“The Rocky Horror Show” will be the culmination of Washington University’s celebration of the bicentennial of Mary Shelley’s novel “Frankenstein.” The play presents a more comedic spin on the classic tale, with newly engaged couple Brian and Janet accidentally joining the party where alien Dr. Frank-n-Furter announces his new creation: Rocky Horror, the perfect man.
The A.E. Hotchner Festival—named for the acclaimed writer and alumnus who funds the festival—offers all Washington University students, including graduate students, the opportunity to workshop their original plays with student actors, faculty members and a professional dramaturg, culminating in readings of the pieces and post-show discussions with audiences.
Starting this year, the Performing Arts Department’s shows are free for all full-time Washington University students. College of Arts and Sciences Dean Barbara Schaal led this initiative to make the performing arts more accessible for students.
Sometimes you need a little more than a house party to fulfill your weekend needs. Variety is the spice of life, folks.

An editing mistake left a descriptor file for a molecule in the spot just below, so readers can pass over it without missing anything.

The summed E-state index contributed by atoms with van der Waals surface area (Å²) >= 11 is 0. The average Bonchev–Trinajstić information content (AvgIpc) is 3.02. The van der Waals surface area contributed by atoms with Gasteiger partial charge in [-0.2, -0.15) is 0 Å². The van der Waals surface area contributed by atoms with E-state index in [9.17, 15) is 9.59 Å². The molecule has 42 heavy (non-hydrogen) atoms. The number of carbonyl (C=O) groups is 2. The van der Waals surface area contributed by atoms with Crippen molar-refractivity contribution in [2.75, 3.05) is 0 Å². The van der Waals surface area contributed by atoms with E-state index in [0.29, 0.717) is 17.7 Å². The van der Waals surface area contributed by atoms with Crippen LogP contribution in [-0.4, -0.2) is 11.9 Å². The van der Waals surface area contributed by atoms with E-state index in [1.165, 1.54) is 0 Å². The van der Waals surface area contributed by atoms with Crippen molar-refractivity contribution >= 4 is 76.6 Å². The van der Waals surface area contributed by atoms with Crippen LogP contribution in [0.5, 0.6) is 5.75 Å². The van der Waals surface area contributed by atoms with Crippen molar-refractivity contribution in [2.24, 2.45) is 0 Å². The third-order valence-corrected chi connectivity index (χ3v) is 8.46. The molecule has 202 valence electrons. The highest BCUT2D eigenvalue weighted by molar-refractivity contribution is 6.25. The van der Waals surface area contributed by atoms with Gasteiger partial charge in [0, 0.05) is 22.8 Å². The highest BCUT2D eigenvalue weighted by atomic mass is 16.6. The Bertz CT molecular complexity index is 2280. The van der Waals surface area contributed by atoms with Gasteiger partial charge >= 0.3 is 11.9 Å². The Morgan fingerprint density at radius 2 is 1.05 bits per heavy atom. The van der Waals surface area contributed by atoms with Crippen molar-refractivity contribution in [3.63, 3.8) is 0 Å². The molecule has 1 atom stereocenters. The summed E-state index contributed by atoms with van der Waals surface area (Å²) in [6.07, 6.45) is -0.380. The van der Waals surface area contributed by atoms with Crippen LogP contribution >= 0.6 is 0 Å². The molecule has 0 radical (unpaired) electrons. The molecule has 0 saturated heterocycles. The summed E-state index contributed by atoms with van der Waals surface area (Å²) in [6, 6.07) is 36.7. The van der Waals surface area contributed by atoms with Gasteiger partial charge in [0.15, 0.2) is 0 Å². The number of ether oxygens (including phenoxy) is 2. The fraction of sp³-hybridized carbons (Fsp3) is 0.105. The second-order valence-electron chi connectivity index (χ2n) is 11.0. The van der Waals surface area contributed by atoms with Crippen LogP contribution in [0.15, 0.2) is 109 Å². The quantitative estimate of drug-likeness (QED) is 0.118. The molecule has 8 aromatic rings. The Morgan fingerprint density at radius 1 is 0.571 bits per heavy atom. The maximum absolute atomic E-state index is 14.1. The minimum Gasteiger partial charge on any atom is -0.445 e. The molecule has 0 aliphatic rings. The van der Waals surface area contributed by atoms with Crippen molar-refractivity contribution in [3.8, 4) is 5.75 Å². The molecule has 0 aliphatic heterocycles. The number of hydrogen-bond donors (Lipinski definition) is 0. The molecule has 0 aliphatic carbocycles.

Thyrsus took it’s chances on the improvisational play Friday night. Jordan Dubin starred as the show’s lone actor.
I decided to attend this year’s All Student Theatre (AST) Cabaret (entitled “Putin on the Ritz”), both because a friend was performing and also to take my first step toward understanding what is so great about public performance.
No more than a 20-minute walk north of campus is the Tivoli Theater, our local arthouse cinema. It was here that I found my play, in the Tivoli’s National Theatre Live series.
As an avid fan of 1988 dark comedy cult film “Heathers,” I was delighted to see that “Heathers: The Musical” was being brought to life by Washington University’s Cast N’ Crew. But despite the talent of the cast and amazing set construction, the show felt flat.
All Student Theatre gathered for a performance this past Friday night. But, instead of a show they had rehearsed weeks for, the performance was acted out by the audience, as the nautical-themed murder mystery unfolded in three rooms in the Danforth University Center.
It’s a surreal experience to be ushered onto a live stage just as a show is set to begin. Yet, the smiling crew of “Once The Musical” was happily helping its audience onto the main stage Friday night for a pint.